International Space Station - A hole was found on the capsule
The Soyuz MS-22 passenger capsule, which is currently attached to the International Space Station, released coolant a few days ago. The location of the leak has been found, the rest is being investigated.
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Last week, just before the cosmonauts' planned spacewalk, coolant leaked from the Russian Soyuz capsule, which is now on the International Space Station. The walk was canceled, and an investigation was initiated right away. A first assessment of the capsule by a robotic arm after a few days showed a hole in its exterior section, in the compartment where the instruments are placed.
Yuri Borisov, the first man of the Russian space agency Roscosmos, verified that the ammonia leak last week was caused by a hole with a diameter of 0.8 millimeters. Roscosmos described the scenario as "not very nice," which is an understatement for such a significant problem, or set of difficulties, that such a small hole may produce.
First and foremost, the capsule's cooling mechanism is now malfunctioning, causing it to overheat. It was confirmed for TASS that the warming did not approach 50°C as previously predicted. The crew compartment is now stabilized at a slightly higher than 30°C temperature, while the equipment and instrument section is heated to roughly 40°C. All of this, according to the Russians, is within legal limits for both the cosmonauts and the capsule itself.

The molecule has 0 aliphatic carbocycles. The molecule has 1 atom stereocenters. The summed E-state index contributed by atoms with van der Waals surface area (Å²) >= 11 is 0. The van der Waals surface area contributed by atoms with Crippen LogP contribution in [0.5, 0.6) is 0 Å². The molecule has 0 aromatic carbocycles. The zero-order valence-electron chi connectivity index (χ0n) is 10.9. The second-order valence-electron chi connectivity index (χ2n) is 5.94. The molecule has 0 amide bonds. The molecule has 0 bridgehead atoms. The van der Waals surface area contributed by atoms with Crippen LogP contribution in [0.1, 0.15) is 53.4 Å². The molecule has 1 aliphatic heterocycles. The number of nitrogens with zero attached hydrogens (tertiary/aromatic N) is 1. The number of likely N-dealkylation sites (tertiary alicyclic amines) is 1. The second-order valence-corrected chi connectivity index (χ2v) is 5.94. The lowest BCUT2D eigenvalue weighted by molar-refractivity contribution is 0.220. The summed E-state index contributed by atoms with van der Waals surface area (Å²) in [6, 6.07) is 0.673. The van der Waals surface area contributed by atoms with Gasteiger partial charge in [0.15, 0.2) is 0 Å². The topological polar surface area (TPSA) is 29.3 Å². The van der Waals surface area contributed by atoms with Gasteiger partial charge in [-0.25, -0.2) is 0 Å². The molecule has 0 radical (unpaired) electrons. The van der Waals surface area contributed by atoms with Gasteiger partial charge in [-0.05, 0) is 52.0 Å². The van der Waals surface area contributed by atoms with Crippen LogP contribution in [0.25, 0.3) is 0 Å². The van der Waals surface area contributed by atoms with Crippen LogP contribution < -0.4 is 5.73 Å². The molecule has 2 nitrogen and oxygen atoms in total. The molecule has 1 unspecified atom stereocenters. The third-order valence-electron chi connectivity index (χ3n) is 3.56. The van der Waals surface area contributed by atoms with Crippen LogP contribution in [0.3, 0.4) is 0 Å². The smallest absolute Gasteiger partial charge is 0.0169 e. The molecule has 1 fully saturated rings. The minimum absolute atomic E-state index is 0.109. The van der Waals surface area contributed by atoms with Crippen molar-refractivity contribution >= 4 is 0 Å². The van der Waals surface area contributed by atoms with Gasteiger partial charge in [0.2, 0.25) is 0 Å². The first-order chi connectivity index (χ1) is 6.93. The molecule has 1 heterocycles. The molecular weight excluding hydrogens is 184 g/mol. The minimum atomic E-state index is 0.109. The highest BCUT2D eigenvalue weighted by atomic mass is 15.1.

The Exp 68 crew worked bone research and cargo operations today ahead of Wednesday's spacewalk. Mission managers also completed a robotic inspection of the Soyuz crew ship leak. https://t.co/LEfc8vH89g— International Space Station (@Space_Station) December 19, 2022
But the Soyuz MS-22 capsule's issues are far from over. The absence of coolant and defects in the cooling system further indicates that the spacecraft may be unfit for return to Earth. Roscosmos has stated that it has no urgent intentions to dispatch a replacement capsule.
However, the Soyuz in this state is far from suitable for any emergency event in which it must swiftly return the crew to Earth. Let us recall that Russians Sergej Prokopiev and Dmitri Petelin, as well as American astronaut Frank Rubio, arrived at the ISS in September of this year and are scheduled to return to Earth in March of next year.
Without a cooler, the Soyuz's multiple systems and flight computer risk overheating during reentry, forcing the crew to "manually" oversee the landing operation. In the coming weeks, NASA and Roscosmos will continue to examine and assess the situation.
The impact of a micrometeoroid, a piece of space dust little larger than a grain of sand that is frequent in orbit, is most likely the origin of the hole in the cooling system.
Post by Bryan C.